Composed by Scott Miller (2011)
For Kingma System Alto Flute (or Flute) and Electonics
Published by Tetractys Publishing
Includes flute part only
Anterior/Interior was written for flutist Carla Rees. Anterior refers to our initial experience with the sound of the flute – the external shape that we hear, before entering into the sound. The interior can be found in the smaller, quantum level relationships contained within this shape. Real-time digital processing allows for intense magnification and dissection of the flute's sound, revealing beautiful inner rhythms and harmonies, always present but not always easily apprehended.
Anterior/Interior is written to exploit the multiphonic and microtonal potential of the Kingma System Alto Flute. Fingerings for multiphonics are provided, based on Carla Rees' CD-ROM “Composing for the Kingma System Alto Flute.” Microtones are notated using Tartini 1/4-tone sharps and flats, and ↑ and ↓ to indicate slightly – but indefinitely – higher and lower pitches.
Performer decisions will radically impact electoacoustic timbre; the influence of different inflections and articulations of multiphonics should be explored in rehearsal. Electronic sound is a mixture of live processing and fixed-media.
Time is indicated in oval enclosures and always refers to the downbeat of the measure. The timings correspond to the Kyma timeline and so may not reflect the precise time passed, depending on the performance pace between cues.
The interactive version requires a Kyma system [Capybara-320, 12 processors minimum or Panca(rana) with 2 x 2 audio interface] presented with stereo or multichannel diffusion. The flute should be close miked, sent to Kyma inputs 1 and 2 [input 1 mic is near the mouthpiece, input 2 mic is near the foot]. It may be desirable, depending on the performance space, to create a dry instrument mix, summed with the electroacoustic content to achieve a balance of sonic elements. Processing of live input is a mixture of real-time timbral transformation and delayed output. Electroacoustic sound is not notated, but descriptive text is used to refer to some key events.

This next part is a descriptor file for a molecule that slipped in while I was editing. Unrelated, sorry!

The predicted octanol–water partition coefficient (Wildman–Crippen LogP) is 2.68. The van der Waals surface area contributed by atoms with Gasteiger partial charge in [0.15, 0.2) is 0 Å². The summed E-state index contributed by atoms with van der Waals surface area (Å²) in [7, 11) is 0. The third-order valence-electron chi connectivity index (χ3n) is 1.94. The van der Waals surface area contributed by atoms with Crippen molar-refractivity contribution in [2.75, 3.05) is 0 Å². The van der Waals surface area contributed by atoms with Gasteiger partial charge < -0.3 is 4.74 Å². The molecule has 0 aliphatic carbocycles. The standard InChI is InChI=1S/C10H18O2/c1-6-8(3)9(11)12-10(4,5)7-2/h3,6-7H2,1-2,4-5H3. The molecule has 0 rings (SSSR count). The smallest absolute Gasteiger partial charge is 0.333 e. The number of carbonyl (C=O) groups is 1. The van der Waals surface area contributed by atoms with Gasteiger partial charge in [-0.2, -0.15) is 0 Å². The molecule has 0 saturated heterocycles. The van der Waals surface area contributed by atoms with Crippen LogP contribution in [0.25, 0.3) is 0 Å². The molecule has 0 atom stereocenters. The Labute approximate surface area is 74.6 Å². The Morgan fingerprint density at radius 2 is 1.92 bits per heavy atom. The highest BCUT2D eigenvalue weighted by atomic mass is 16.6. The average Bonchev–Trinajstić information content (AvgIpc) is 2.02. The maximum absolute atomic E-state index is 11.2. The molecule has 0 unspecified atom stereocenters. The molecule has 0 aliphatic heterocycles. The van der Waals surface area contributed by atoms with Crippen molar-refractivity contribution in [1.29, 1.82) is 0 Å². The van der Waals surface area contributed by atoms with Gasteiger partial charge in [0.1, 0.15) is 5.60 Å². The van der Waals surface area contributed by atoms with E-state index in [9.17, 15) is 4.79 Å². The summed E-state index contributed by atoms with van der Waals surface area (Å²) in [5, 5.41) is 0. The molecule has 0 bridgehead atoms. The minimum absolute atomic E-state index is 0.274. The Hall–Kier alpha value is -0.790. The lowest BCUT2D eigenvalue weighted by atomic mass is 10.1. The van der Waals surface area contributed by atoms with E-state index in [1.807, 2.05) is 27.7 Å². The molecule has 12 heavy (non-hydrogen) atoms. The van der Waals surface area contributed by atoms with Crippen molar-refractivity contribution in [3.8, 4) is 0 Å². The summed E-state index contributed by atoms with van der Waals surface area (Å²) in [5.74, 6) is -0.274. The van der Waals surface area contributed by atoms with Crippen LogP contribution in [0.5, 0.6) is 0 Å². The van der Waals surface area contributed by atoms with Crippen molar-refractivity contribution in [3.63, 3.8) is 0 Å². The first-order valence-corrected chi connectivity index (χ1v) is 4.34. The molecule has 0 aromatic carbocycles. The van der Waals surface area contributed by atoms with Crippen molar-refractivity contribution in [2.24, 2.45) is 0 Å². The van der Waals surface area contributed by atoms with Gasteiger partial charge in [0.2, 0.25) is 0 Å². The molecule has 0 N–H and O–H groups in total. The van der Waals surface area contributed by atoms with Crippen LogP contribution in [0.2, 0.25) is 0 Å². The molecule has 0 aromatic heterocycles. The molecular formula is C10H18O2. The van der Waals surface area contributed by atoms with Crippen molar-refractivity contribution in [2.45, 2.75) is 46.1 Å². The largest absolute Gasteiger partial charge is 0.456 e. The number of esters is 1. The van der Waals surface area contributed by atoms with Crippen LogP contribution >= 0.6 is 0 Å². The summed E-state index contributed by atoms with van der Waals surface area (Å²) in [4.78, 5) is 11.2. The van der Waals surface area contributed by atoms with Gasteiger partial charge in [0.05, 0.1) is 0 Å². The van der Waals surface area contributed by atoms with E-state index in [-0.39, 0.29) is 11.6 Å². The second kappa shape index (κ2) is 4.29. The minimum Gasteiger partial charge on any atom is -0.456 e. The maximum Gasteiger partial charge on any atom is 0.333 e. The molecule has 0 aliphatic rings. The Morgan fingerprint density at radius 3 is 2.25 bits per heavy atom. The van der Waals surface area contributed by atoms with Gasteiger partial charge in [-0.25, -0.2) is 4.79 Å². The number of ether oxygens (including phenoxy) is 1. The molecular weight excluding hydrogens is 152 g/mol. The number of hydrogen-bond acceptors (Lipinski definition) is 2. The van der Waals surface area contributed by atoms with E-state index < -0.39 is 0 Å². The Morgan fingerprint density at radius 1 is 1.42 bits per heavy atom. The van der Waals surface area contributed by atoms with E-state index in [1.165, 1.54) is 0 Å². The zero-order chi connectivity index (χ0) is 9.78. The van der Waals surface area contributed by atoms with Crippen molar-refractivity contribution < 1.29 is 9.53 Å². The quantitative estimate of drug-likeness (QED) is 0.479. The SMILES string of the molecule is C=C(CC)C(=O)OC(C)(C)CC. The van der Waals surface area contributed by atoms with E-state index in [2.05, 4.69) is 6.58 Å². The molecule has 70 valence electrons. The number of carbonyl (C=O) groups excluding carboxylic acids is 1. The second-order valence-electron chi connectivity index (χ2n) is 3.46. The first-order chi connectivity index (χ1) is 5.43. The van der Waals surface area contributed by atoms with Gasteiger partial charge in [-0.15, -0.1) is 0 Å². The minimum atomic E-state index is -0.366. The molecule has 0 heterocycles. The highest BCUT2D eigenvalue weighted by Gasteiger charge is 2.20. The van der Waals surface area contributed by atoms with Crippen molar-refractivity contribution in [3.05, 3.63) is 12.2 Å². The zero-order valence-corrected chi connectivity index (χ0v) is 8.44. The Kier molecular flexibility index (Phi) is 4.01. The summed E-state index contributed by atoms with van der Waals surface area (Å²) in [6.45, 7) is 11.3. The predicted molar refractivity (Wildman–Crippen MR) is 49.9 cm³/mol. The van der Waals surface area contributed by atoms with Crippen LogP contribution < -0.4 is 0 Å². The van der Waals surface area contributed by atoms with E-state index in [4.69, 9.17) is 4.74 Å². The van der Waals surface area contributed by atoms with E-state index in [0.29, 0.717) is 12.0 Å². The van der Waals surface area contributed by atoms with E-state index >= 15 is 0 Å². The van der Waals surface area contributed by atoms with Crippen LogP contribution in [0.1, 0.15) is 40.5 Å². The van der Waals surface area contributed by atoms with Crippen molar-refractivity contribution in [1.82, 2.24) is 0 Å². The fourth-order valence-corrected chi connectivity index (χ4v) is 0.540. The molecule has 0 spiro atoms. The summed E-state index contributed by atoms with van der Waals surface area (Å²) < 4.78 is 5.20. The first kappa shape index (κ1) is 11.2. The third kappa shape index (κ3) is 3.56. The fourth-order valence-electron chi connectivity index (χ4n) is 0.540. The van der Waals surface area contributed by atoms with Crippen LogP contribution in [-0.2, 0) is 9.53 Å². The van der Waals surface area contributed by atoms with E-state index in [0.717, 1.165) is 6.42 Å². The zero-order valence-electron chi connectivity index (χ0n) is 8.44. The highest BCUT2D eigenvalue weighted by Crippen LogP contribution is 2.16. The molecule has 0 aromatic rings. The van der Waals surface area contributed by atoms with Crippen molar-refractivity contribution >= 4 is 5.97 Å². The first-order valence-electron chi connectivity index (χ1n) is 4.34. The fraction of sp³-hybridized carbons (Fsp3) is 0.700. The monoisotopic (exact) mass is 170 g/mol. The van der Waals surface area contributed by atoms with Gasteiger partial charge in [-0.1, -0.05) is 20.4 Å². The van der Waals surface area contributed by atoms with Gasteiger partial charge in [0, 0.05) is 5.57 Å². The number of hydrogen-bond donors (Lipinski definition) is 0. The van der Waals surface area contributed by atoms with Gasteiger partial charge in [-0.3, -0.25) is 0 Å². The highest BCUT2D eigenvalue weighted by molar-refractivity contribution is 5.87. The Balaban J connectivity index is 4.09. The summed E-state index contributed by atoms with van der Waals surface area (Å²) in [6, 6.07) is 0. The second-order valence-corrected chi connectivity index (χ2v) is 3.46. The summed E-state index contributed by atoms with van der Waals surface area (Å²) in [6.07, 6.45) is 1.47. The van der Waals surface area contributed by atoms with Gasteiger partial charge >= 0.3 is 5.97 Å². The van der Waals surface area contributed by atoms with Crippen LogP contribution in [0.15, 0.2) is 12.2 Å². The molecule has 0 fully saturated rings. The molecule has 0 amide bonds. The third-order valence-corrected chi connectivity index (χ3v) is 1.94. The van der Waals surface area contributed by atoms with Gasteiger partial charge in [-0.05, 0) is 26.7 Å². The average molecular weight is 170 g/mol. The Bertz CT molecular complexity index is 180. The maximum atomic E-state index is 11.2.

CUE marks refer to moments in the interactive version that processing is paused in time to allow for greater expressive performance and coordinated response to fixed-media. The electronics technician should press the CUE button on the Virtual Controler Surface [VCS] in the Kyma software to continue the processing timeline at that moment in sync with the live performer. CUE 1 allows the Kyma timeline to be compiled and running so that it may begin immediately.
In the fixed-media version, CUEs indicate when to trigger successive audio tracks, which will overlap in performance.
CUEs are always on the downbeat of the measure, regardless of placement, with the exception of CUE 6.